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Bosch makes $250 million available for startups

Despite the challenging business environment, the Bosch Group is raising its venture-capital funding for the current business year: its subsidiary Robert Bosch Venture Capital (RBVC) is setting up a new fund for startups; the fund has a volume of 250 million euros (approximately $250 million).

As a provider of venture capital, Bosch supports startups around the world whose technologies have the potential to improve quality of life and conserve natural resources.

“Our investments in startups promote technological progress in business and society,” says Dr Stefan Hartung, chairman of the board of management of Robert Bosch. “And we ourselves also benefit from this collaboration, since solutions to ever more complex tasks can frequently be found faster, more efficiently, and better in partnership with others.”

As an innovation leader, Bosch is at the forefront of efforts to bring about climate-neutral technology, sustainable mobility, and connectivity, which is why RBVC investments also focus on fields such as energy efficiency and powertrain electrification.

Bosch recently announced that it will be investing billions in climate-neutral technology, including hydrogen technologies and the digital transformation of its business.

Expanding globally: RBVC to open new office in US

RBVC, one of Europe’s largest corporate investors, specializes in innovative technology startups. Its portfolio includes more than 50 companies, mainly active in artificial intelligence (AI), the internet of things (IoT), semiconductors, and quantum computing.

RBVC invests up to 25 million euros in individual young startups, and also provides them with the know-how and contacts the Bosch Group has as a leading supplier of technology and services.

As part of its localization strategy, RBVC is continuously expanding its investment activities worldwide: in China, the subsidiary successfully established an investment platform with Boyuan Capital through which other companies can also invest venture capital in funds.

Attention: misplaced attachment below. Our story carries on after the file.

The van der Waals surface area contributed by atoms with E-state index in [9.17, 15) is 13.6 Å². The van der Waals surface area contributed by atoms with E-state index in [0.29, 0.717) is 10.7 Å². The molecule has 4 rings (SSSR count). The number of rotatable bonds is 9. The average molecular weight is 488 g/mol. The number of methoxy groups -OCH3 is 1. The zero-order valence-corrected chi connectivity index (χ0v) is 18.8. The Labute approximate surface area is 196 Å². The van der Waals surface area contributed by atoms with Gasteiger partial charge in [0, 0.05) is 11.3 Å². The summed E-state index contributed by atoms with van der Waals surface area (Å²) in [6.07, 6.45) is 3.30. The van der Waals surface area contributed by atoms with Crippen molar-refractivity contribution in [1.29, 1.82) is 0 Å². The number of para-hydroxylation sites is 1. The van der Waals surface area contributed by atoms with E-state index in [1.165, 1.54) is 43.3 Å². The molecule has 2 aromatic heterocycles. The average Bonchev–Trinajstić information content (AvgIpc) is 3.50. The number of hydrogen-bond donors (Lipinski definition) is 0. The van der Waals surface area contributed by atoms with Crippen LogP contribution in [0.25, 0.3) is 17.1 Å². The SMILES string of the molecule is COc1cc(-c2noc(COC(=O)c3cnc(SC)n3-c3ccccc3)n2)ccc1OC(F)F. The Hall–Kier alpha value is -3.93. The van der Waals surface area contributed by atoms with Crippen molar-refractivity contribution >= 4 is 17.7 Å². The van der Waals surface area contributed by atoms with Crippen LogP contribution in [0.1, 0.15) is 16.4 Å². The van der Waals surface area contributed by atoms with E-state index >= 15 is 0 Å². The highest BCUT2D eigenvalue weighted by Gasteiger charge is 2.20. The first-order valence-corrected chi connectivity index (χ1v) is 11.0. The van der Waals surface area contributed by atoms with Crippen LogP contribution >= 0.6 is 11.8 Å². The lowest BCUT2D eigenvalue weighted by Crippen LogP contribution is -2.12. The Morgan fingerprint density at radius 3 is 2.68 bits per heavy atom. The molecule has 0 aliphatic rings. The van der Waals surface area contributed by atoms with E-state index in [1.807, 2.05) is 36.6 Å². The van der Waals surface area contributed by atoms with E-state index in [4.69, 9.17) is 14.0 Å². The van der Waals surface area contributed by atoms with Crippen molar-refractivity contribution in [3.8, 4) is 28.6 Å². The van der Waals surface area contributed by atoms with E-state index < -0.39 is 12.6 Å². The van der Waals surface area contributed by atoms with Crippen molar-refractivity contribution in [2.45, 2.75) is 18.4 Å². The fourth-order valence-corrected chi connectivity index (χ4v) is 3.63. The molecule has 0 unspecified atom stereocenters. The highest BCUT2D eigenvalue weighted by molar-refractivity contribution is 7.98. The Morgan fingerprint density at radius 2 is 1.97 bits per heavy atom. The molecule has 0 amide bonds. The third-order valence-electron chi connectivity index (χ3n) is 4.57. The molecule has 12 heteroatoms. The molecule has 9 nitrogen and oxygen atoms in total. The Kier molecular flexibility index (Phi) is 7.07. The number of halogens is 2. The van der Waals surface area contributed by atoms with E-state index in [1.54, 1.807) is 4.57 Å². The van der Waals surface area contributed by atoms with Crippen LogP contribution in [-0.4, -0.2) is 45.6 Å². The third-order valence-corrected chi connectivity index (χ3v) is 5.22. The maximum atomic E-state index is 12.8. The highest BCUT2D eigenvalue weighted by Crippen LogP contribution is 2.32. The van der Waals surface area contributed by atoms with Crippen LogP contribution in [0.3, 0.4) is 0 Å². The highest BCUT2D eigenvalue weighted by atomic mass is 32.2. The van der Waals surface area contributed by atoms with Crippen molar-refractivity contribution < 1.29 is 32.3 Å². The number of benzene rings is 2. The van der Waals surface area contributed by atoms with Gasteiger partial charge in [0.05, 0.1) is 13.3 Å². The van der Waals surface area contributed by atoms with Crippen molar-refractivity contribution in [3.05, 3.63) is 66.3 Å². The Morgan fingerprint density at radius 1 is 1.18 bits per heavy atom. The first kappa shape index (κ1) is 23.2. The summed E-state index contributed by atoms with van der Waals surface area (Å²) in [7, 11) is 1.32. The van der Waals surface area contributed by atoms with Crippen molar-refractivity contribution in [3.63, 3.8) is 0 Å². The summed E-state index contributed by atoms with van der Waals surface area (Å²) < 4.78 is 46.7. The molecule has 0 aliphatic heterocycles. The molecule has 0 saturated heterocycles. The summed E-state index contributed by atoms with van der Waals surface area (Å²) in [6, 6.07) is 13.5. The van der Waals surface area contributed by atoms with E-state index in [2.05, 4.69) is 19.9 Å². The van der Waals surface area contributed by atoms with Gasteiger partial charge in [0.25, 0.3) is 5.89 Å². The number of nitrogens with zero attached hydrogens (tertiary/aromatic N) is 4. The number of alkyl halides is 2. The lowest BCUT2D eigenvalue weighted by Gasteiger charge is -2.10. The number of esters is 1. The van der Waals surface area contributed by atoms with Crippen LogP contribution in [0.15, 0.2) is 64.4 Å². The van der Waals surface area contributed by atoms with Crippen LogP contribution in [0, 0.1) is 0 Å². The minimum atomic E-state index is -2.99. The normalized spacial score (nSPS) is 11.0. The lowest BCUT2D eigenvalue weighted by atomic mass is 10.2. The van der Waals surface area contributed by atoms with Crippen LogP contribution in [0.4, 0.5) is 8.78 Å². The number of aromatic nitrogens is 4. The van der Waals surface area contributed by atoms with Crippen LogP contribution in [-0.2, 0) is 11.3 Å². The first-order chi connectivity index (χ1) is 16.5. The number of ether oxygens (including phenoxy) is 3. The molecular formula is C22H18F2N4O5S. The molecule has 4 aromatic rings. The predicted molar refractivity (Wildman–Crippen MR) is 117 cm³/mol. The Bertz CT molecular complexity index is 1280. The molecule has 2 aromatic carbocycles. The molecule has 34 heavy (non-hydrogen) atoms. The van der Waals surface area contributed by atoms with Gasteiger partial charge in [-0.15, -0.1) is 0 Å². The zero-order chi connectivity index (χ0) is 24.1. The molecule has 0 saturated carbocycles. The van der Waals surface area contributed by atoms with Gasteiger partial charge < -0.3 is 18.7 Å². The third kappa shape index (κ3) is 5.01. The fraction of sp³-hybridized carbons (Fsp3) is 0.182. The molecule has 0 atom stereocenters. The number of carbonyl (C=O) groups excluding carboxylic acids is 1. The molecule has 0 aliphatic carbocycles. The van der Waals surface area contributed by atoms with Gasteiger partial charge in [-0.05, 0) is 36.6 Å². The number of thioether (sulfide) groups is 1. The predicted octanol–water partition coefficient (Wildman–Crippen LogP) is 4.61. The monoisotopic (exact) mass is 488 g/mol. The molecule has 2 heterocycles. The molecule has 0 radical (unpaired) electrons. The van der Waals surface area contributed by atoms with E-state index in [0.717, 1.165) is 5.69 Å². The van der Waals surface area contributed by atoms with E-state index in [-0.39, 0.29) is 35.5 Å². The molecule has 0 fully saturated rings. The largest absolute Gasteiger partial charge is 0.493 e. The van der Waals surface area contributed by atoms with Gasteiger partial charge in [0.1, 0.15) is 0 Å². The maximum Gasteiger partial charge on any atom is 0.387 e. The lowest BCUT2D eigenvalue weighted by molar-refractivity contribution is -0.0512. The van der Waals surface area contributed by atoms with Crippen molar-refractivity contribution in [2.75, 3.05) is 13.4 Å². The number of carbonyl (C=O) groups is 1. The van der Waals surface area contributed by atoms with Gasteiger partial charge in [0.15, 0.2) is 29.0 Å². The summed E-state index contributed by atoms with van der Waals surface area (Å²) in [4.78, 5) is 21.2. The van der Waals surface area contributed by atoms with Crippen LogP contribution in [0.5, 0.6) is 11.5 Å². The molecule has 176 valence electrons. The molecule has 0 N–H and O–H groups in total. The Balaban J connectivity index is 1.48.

Through its own locations and contact persons for the startup scene, RBVC maintains a presence in technology hotspots around the world, such as China, Germany, Israel, and the US.

Its US office in Sunnyvale is now to be joined by a further office on the Atlantic coast, in Boston.

“As a global investor we are part of the startup scene, looking out for the next disruptive innovation that will turn markets on their head,” says Dr Ingo Ramesohl, managing director at Robert Bosch Venture Capital. “This second US office will ensure we are even better at keeping our finger on the pulse of technology startups.”

Open Bosch: exploiting technology trends at an early stage

Each year, experts from RBVC examine over 2,000 startups, but only about a hundred of these make it to the shortlist. RBVC also wants to use the new funding round to find technological answers to changed geopolitical and business-policy circumstances.

“Two years of the Covid-19 pandemic and ongoing geopolitical tension have left their mark everywhere, as is shown by the chip shortages and disruptions in global value chains,” Ramesohl says. “That’s why we also want to identify technological trends that can provide relief in such situations.”

Each year, RBVC invests in six to 10 carefully selected companies. In addition to capital, it also offers know-how and operational support. As Ramesohl points out, RBVC pursues an open culture of innovation with its Open Bosch program, forging links between startups and Bosch operating units at an early stage.

This gives startups the opportunity to become a supplier, customer, or technology partner of Bosch. Bosch, in turn, receives early access to the latest technologies and can incorporate them into its own innovations. Bosch already has several hundred partnerships with startups – in 2021 alone, the number of such activities tripled.

Successful investments ensure technological progress

When an investment comes to an end, RBVC may also choose to help a startup go public. In this respect, it is similar to institutional venture-capital funds. One recent success story was the IPO of Xometry, the operator of an AI-assisted marketplace for on demand manufacturing.

Another success was IonQ, the first-ever quantum computing company to be publicly listed. Since 2021, RBVC’s portfolio has also included Variantyx. This startup uses AI-assisted genetic testing in cancer diagnosis, and also works with the Robert Bosch Hospital in this field.

To support the shift to electromobility, RBVC has also invested in the startup BASiC Semiconductor, which manufactures silicon carbide power electronics. Finally, Motive, the startup formerly known as Keep Trucking, operates a fleet management system in the US that reduces trucking costs and fuel consumption.

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